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Loukou  

Thorsten Opper

Site of a Roman villa (500 m to the north of the monastery of Loukou) in the ancient region of Thyreatis in the eastern Peloponnese. The recent finds are divided between the archaeological museums of the nearby modern town of Astros and the regional centre Tripolis. Although the villa is not mentioned in the ancient literary sources, the discovery of inscriptions and portrait sculptures (Herodes, Polydeukion) shows that the complex belonged to the family of the famous Athenian sophist Herodes Atticus. Individual sculptures from Loukou, some of them removed to the nearby monastery, were first mentioned by travellers in the early 19th century. Excavations carried out since the 1970s have revealed the nucleus of a richly decorated villa built on a grand scale. The structures uncovered so far stretch over three terraces on different levels. The lowest, to the north of the site, is dominated by a three-aisled basilica-style building with two rows of four columns crowned by composite capitals and a semicircular apse with six statue niches at the western end. The building, which was later converted into a Christian church, is flanked by further rooms of unknown use. A flight of stairs leads to the middle terrace further south. This section of the villa is laid out around a large peristyle with a nymphaeum at the western end and single-storey porticos with ornate mosaic floors (muses, mythological scenes, circus races etc) along the other sides. The centre of the peristyle is surrounded by a wide canal on all sides, which was fed by water from the nymphaeum. Behind the nymphaeum to the west is a further large apsidial room with rectangular side wings. To the east of the peristyle, separated by further rooms and small nymphaea, follows a large garden stadium, while near the south-east corner remains of dining rooms and a heroön dedicated to ...

Article

Nemi  

T. F. C. Blagg

Site with sanctuary of the goddess Diana beside the lake of the same name that fills a volcanic crater in the Alban hills 25 km south-east of Rome, Italy. Both lake and town take their name from the nemus (Lat.: ‘sacred wood’). The sanctuary originated before the 6th century bc as the centre for a local cult in the territory of the Latin town of Aricia; it continued to flourish under Roman rule until the 4th century ad. The peculiar slave priesthood of Diana Nemorensis was the inspiration for Sir James Frazer’s The Golden Bough (London, 1890–1915), while the picturesque scenery of the area attracted English landscape artists in the late 18th and 19th centuries, notably J. M. W. Turner, who painted several views of the lake.

The main remains of the sanctuary now visible to the north-east of the lake are of a large rectangular terraced precinct (...

Article

Seeia  

J. Dentzer-Feydy

[Seia; Arab Sī‛]

Site in southern Syria, 3 km south-west of Qanawat, known principally for its regional sanctuary, now very much decayed (late 1st century bc–2nd century ad). Built on the tip of a spur cut by erosion into the north-west flank of the Jabal al-‛Arab, at some distance from main population centres, Seeia stood in a high position overlooking the valley of Qanawat. Several routes, which met at the lower end of the sacred way, connected this isolated site to neighbouring localities, which suggest that the sanctuary was a place of pilgrimage, trade and general contact for the inhabitants of the surrounding agricultural areas and for nomadic herders. The valley still retains traces of agricultural management, numerous tombs in the form of barrows and towers and a small sanctuary where the routes meet at a crossroads.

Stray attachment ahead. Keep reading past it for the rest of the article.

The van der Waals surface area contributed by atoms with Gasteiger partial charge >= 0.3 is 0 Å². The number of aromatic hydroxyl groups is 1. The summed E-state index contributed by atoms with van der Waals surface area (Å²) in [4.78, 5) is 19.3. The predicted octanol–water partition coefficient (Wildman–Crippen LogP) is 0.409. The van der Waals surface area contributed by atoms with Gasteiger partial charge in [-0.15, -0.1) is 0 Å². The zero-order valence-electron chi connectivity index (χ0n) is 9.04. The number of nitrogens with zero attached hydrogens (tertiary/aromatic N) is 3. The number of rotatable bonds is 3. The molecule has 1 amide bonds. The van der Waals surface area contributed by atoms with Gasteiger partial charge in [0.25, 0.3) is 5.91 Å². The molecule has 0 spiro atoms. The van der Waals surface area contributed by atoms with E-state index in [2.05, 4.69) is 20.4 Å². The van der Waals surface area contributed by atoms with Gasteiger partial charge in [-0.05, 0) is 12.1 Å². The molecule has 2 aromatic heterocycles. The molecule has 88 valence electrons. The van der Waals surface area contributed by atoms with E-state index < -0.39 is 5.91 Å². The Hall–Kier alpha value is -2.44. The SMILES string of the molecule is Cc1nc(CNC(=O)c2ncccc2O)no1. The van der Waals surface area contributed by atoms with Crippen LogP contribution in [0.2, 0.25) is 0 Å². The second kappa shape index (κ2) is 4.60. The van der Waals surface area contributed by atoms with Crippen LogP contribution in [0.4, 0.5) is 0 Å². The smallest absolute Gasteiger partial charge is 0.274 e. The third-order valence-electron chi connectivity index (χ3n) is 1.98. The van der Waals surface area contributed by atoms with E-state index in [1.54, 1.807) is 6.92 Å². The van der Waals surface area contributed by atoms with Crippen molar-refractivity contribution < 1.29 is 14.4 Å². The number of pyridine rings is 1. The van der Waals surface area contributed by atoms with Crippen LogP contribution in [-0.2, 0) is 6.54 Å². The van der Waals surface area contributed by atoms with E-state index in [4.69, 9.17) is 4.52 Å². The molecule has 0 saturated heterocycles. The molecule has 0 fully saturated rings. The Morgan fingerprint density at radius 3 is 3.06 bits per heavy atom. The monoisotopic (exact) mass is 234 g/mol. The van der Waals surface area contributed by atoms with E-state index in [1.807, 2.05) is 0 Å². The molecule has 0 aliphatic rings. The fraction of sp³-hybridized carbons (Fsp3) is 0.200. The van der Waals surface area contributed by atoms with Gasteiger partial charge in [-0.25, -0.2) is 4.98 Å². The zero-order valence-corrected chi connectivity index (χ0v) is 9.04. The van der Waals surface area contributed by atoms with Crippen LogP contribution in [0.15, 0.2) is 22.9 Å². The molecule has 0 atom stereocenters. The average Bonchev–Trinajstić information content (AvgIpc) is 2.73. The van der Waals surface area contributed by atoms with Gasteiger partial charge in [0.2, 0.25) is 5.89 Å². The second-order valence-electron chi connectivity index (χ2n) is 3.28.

The oldest known part of the sanctuary is the Temple of Baalshamin, supreme god of ancient Lebanon and the Syrian hinterland; this was built between ...

Article

Anthony King

Site of a large Roman villa near Cosa in Tuscany, Italy, which flourished 1st century bc–3rd century ad. Its importance lies in the complete plan ascertained from excavations in 1975–81, and in the interior decoration of the villa urbana. The excavations provide good evidence for wine production, perhaps linked to the export of Sestius amphorae from Cosa to Gaul. This was associated with the building of the villa in the mid–1st century bc and its floruit in the Augustan period (27 bcad 14). By the 2nd century ad changes had taken place in the region’s agricultural economy, with the result that intensive pig rearing for export replaced wine production to a certain extent. The villa was not so well appointed at this time, and it was abandoned by the mid–3rd century ad.

The villa was built on terraces over a low hill, and is divided along the lines of a ...

Article

Patsy Vanags

Site of a Roman temple incorporated into an Early Christian or early medieval church, c. 15 km north of Spoleto, Italy. The River Clitumnus, with its numerous springs, was sacred in Roman times, and there were many shrines along its course. Spolia from these may have been used in the existing structure. It has some traits in common with Roman temples, most notably its four-columned façade with a pediment above. The framing of the columns with two apparently contemporary square section columns is uncommon, but other aspects of its design mark it out as an Early Christian building (4th or 5th century ad) or an early medieval one (8th or 9th century). The interior has a narrow horseshoe arch in the apse and carved mouldings with early medieval characteristics. The building stands on a podium, but instead of a staircase at the front, a flight of steps on either side leads to a small pedimented doorway giving access to the interior. This unusual arrangement may be due to the siting of the building on a sloping bank, but its bold form, with miniaturized Hellenistic grandeur reminiscent of the Roman sanctuary (late ...